Fixing NIH postdoc awards?

Dec 13 2012 Published by under Uncategorized

Many of you science peeps are familiar with NIH and their constant worry over the careers of early investigators. How to help postdocs transition to independent researcher positions, etc etc. I am in the middle of all that myself.

A possible improvement struck me. The process of applying for funding takes a long time. Even if you ignore writing the proposal and producing pilot data. Just from application submission to funding is about a year. Postdoc positions are almost by nature unstable. The amount of time needed to secure a TT job is certainly more than how much funding can usually be obtained at once. I don't think it's uncommon to patch together funding, 2 years of this, 1 year of that, during a postdoc. If you are interested in one of those NIH grants for postdocs you basically need to get funding in order to apply for funding. Two years of funding might give you enough time to put together something and apply. Three if you plan for the inevitable resubmission. (Four if you are a person I know who waited >6 months after being recommended for funding).

This strikes me as not good. Particularly given the stated purpose of these postdoc awards. Why not try to speed up the process just for the postdoc mechanisms. Cut down the waiting time to something  like 4 or even 3 months? Is that crazy? Not possible?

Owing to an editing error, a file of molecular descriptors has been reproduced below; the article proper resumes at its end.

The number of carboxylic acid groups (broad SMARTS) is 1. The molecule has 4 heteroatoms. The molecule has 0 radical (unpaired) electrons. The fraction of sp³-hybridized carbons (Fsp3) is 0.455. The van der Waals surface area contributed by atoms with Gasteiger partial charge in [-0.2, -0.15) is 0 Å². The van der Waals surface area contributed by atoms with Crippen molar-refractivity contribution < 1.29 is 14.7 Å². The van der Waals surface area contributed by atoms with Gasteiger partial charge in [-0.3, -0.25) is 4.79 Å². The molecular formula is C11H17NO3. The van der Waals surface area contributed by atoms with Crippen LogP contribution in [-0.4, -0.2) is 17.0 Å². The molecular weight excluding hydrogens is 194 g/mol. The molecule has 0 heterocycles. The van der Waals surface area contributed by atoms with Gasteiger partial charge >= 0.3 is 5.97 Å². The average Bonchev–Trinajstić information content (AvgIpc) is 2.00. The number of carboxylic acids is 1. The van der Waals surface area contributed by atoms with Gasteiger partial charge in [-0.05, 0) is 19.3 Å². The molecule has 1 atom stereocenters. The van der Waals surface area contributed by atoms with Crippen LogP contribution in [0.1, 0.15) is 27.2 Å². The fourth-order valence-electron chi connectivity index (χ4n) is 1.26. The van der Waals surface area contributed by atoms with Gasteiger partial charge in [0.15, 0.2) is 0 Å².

6 responses so far

  • drugmonkey says:

    Or only allow one application, no revisions. Within one year of PhD.

    • That makes it very hard to learn a new technique in your postdoc, because writing a grant about a technique you're not yet familiar with is super hard.

      • drugmonkey says:

        So? It should be easy?

      • No it shouldn't be easy, but the way you're proposing makes it easier for people who stay in their field doing the techniques they're familiar with and makes it harder for people who want to learn something new or switch fields. I'm not sure the first group of people would necessarily make better PIs (but your system would improve their chances of becoming one over the more adventurous second group).

  • Morgan Price says:

    IThe whole business of PIs competing for funding so that they can hire postdocs seems odd to me. Why not move some money from R01s to postdoc grants, and allow a single short application focused on the candidate's past work so that it can be reviewed while the candidate is choosing their next lab. Hopefully this will enable speedy review.

  • Sxydocma1 says:

    My biggest difficulty in securing funding during my post-doc was that I didn't have a first author publication from my post-doc. My mentor was great, but he wanted to hold out for glamor mag pubs. I applied for two fellowships but didn't get them because I needed to demonstrate productivity in order to be competative.

    Three years into my post-doc, I did publish 2 first author papers in very good journals. But, by then, it was too late to apply to funding. A year later, I left academia for industry.

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